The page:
Wednesday, January 18, 2012

The Computer vs. The Yellow Pad

Agatha Christie had her notebooks — somewhere in the realm of 73 handwritten volumes filled with character ideas, random plot points and storylines. Elmore Leonard is rumored to order a year’s supply of canary yellow pads at a time. But I had never considered writing a first draft in longhand until I broke my right hand last November in a car accident.

I used to be a diehard computer fiend who regarded the laborious process of writing longhand with scorn. But, with the deadline for my new book looming this coming April, I knew I couldn’t wait until I was able to type properly again to make a start. Fortunately, I am left-handed. (By the way, this post has taken me quite some time to write because my right thumb and forefinger refuse to move across the keyboard).

On January 1 (a new year resolution) I dug out my old Waterman fountain pen and, armed with a few yellow pads and a large bowl of M & M’s, I got cracking.

1. When I write straight onto the computer I’m more likely to spend hours rewriting, self-editing, overwriting, censoring, copying and pasting paragraphs until they are perfect. I waste time.

2. I type much faster than I write so that when I am typing, it's easier for my typing to catch up to my thoughts and then I stop and repeat all of point 1.

3. When I write with a pen (and it must be a fountain pen) and pad (it must be yellow), I can never write as fast as the thoughts come. Maybe it’s a trick of the mind but since the thoughts just keep coming I find myself in the “flow.”

4. Another bonus is that if I'm uncertain about something, I can scribble a couple of alternate versions in the margin and just keep on going. This means that when I can finally type it up, I will be able to decide on the best version, maybe return to an original idea that I’d forgotten about. With typing you can change words in seconds but you can't recover your first ideas.

5. I like the freedom of being able to scribble symbols, use post-its and draw connections in the margins. Typing is linear and for me, seems to constrain my thinking.

And of course, there is the satisfaction of picking up a pile of yellow pages of scrawl, clipped inserts and post-its that equals a very, very rough first draft.

Roy Peter Clark in his excellent book Help! For Writers maintains that, “Yellow paper announces to the critic, internal or external…. Step back!

On the computer screen even preliminary drafts can be deceptive with that finished, professional look. Sure, it looks neat and tidy but it’s great at disguising all kinds of muddles. Today I am looking at my grim 126 yellow pages of terrible handwriting (but 126!!!). I know exactly what they are — messy pages in need of serious work.

But I have something to work with and that makes me feel as if I am making real progress.


Aline Templeton said...

Im a dinosaur - I still satrt off longhand, until I get into the flow, and then put it up on the screen to play about with. When I find myself getting stuck, I still revert - I can 'hear' what my characters are saying more clearly without the clicking keys!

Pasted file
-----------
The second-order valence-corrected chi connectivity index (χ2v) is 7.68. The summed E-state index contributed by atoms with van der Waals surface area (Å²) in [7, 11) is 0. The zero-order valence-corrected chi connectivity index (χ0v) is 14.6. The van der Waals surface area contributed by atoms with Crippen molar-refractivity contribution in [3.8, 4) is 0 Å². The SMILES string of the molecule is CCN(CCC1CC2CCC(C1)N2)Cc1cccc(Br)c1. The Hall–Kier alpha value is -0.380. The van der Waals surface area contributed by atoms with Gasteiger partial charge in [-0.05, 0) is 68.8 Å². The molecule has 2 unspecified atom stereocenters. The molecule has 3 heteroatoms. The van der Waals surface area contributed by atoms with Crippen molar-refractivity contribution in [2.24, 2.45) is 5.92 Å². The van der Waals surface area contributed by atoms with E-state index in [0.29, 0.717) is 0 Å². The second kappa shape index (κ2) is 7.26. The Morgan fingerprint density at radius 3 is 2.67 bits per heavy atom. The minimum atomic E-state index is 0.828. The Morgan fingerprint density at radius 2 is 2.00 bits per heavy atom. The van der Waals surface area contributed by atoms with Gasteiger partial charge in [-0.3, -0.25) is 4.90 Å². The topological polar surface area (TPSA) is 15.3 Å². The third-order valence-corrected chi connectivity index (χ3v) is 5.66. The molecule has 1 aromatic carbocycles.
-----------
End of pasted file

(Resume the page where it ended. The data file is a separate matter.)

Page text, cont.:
Do hope your poor hand improves soon.

Rick Blechta said...

Welcome back, Hannah! Great post.

Hannah Dennison said...

It's so great to be back Rick. Aline ... I feel as if I have reinvented the wheel.

Rick Blechta said...

I'm glad to hear you're using a fountain pen. I love using mine. For some reason it seems to make a difference to the way I think: more deliberately and thoughtfully. Weird, I know, but there it is.

Hannah Dennison said...

I LOVE my fountain pen and yes, I know exactly what you mean. I even write more neatly!

LD Masterson said...

Unfortunately, I've gotten to the point where I write like I type. I keep trying to edit as I go - which leads to lots of scratching out and drawing lines and arrows until I can't read what I'm trying to write and end up starting over.

Hope your hand heals soon.

Donis Casey said...

Welcome back! I compose both on yellow pads and on the computer AND on computer pages I have printed out. I'll tell you, writing on the computer does not save any trees as far as I'm concerned.

Barbara Fradkin said...

Welcome back, Hannah! And thanks for the fascinating analysis of what I have felt all along. I write my first draft long hand. It can be yellow pads, white pads, stapled together computer paper, or whatever - napkins, I suppose - but I agree. I get into the flow much better. I think it's partly the speed of writing; it allows me to think ahead at the same speed as I record. I also think it's conditioning. For almost half a century the creative muse visited best when I curled up with pen and paper, not at a machine. It also helps that the tools are eminently portable to the best place in the house.

buy research paper said...
This comment has been removed by a blog administrator.
cruise in maldives said...
This comment has been removed by a blog administrator.
Michael said...

Very well put. Sounds very similar to the way it feels to me to write on a typewriter, and is why I prefer to write that way, or else with a pencil. Writing with a pencil, or with a typewriter, I feel a lot more like I'm creating something of permanence and consequence. And I feel more physically connected to the words.

aliya seen said...

I can 'hear' what my characters are saying more clearly without the clicking keys!
Do hope your poor hand improves soon. thesis typing services